''I do think that the larger penalties, and we've had nine so far on the consumer side, does get the attention of boards and executives,'' Sims says.
''My feeling is that companies are now taking their compliance with the Australian consumer law a lot more seriously than they were, and I think that's terrific.''
Sims is also keen for the ACCC to secure a criminal conviction over cartel behaviour, of which he suspects there is still an ''uncomfortably large'' amount going on in Australia.
The ACCC's famed immunity policy - which grants immunity from prosecution to the first member of a cartel who blows the whistle - leads to at least one immunity application every month. Most result in investigations, Sims says.
''We've got a large number on foot. It shows that there is a lot of cartel activity still going on in Australia,'' Sims says. ''I think, unfortunately, we are going to have to take a criminal case to really get the message out there. That's what the criminal sanctions are there for. Regrettably I think that's what's going to have to happen, and we do have some criminal investigations on foot.''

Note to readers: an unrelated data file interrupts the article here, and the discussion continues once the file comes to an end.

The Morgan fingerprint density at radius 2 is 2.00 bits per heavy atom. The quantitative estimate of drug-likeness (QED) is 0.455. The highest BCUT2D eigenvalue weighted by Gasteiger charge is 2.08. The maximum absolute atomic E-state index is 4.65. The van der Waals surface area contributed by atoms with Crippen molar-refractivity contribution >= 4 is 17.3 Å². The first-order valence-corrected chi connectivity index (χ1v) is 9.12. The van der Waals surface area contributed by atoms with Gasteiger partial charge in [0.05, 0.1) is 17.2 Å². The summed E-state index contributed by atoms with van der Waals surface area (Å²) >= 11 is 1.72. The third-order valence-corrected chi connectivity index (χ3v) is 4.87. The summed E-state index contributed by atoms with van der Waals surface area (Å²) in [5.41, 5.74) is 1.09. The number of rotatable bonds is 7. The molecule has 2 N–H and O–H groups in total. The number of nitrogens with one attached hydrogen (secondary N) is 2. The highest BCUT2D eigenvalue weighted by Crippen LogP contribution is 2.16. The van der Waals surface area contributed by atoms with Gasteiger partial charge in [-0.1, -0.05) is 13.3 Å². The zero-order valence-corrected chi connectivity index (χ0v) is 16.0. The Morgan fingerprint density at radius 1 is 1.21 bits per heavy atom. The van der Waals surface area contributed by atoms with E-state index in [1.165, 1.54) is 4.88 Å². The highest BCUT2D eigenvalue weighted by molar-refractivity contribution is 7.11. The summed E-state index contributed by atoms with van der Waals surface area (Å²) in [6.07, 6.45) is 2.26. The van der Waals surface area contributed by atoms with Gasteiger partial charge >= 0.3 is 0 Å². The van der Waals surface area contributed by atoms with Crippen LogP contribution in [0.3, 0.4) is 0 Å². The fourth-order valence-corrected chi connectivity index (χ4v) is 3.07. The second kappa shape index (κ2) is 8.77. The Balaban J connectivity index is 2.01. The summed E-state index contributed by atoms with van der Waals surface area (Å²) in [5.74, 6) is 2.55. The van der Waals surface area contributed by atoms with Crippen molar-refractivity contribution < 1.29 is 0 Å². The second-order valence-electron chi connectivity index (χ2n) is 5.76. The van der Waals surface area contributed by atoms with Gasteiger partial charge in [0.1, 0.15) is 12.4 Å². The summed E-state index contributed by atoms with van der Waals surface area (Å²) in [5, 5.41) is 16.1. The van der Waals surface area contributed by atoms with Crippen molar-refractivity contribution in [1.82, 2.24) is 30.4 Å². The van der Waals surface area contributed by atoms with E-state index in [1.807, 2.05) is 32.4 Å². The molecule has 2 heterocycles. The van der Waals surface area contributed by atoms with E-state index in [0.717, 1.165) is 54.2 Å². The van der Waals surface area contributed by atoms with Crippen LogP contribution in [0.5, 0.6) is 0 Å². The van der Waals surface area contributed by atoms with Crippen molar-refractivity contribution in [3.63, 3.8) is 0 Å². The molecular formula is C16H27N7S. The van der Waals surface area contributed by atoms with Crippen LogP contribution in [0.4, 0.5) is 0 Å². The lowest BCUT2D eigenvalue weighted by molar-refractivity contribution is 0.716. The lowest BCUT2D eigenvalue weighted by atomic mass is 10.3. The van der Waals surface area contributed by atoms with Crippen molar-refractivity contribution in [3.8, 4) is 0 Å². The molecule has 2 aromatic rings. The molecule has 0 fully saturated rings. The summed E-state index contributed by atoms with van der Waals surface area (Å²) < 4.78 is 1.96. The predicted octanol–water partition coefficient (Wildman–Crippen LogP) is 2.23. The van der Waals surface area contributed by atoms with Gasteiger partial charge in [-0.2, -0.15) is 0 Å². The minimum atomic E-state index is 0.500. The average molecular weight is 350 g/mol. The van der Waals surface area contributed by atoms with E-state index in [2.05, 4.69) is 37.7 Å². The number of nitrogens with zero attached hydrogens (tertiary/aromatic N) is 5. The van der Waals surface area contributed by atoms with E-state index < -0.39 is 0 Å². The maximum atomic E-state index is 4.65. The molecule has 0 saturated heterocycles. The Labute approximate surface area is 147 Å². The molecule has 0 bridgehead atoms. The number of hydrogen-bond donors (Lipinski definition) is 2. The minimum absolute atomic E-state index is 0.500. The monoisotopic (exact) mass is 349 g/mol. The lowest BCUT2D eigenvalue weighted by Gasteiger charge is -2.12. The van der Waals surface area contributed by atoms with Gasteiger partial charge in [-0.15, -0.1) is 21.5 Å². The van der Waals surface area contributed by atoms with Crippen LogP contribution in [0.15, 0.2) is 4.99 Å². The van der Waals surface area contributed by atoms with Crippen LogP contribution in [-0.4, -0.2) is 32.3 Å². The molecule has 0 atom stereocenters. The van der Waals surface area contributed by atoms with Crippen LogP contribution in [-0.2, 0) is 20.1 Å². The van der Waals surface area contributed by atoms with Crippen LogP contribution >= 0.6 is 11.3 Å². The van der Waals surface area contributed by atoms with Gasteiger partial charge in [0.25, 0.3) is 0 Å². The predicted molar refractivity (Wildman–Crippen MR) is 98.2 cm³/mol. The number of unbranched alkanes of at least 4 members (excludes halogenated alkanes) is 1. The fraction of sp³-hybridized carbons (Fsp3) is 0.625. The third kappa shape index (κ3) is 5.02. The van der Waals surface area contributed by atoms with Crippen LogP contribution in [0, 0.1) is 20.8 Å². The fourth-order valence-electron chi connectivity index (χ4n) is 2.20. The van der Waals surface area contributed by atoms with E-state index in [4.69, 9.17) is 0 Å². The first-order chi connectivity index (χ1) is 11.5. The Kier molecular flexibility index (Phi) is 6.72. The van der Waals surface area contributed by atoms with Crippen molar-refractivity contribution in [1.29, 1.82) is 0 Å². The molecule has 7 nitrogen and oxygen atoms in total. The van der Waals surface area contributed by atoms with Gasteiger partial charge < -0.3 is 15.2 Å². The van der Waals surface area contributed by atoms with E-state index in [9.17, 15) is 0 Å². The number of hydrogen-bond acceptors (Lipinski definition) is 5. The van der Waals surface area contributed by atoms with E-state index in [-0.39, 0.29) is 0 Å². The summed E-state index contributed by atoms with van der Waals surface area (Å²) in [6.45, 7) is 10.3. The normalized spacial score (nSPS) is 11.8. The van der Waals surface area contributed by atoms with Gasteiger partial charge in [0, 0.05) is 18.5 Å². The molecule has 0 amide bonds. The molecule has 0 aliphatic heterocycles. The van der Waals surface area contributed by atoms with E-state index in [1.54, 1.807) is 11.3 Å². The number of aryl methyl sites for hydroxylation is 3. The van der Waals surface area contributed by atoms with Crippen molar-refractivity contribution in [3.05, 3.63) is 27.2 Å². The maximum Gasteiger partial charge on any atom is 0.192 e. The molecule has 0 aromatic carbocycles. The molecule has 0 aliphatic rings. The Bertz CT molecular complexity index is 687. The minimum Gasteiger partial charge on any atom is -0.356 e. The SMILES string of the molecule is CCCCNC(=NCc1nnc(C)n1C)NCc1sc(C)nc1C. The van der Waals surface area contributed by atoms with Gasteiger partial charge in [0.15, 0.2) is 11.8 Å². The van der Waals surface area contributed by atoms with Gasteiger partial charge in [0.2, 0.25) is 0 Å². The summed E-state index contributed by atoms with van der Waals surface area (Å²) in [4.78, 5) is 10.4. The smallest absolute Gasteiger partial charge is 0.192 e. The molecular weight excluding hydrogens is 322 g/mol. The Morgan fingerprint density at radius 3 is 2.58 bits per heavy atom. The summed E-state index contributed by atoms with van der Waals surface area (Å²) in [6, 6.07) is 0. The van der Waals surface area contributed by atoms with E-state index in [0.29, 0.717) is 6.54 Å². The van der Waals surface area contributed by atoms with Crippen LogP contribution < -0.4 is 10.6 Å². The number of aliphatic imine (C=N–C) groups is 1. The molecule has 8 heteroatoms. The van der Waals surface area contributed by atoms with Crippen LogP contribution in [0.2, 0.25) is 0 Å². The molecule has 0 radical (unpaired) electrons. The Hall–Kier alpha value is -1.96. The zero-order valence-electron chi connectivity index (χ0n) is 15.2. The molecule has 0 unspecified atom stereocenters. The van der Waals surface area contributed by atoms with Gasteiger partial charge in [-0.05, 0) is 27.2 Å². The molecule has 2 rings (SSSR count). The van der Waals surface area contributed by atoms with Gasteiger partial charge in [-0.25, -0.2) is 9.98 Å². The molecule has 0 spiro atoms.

Sims also confirms that the ACCC is continuing to investigate an alleged conversation between casino magnate James Packer and John O'Neill, the chairman of Crown rival Echo, on Mr Packer's boat on Sydney Harbour in March this year. ''Yes, that's continuing,'' he says.
According to O'Neill's account of the meeting, Packer is alleged to have pledged to keep his Crown casino empire out of Brisbane if the executives of Echo Entertainment, owner of Sydney casino The Star, agreed to let him into the Sydney market. Packer has denied the claims through his adviser, Mark Arbib, who last month said this version of events was ''false''. Arbib was at the meeting.
''We've acknowledged that when people make those sort of claims, we would look at them,'' Sims says. ''We are.''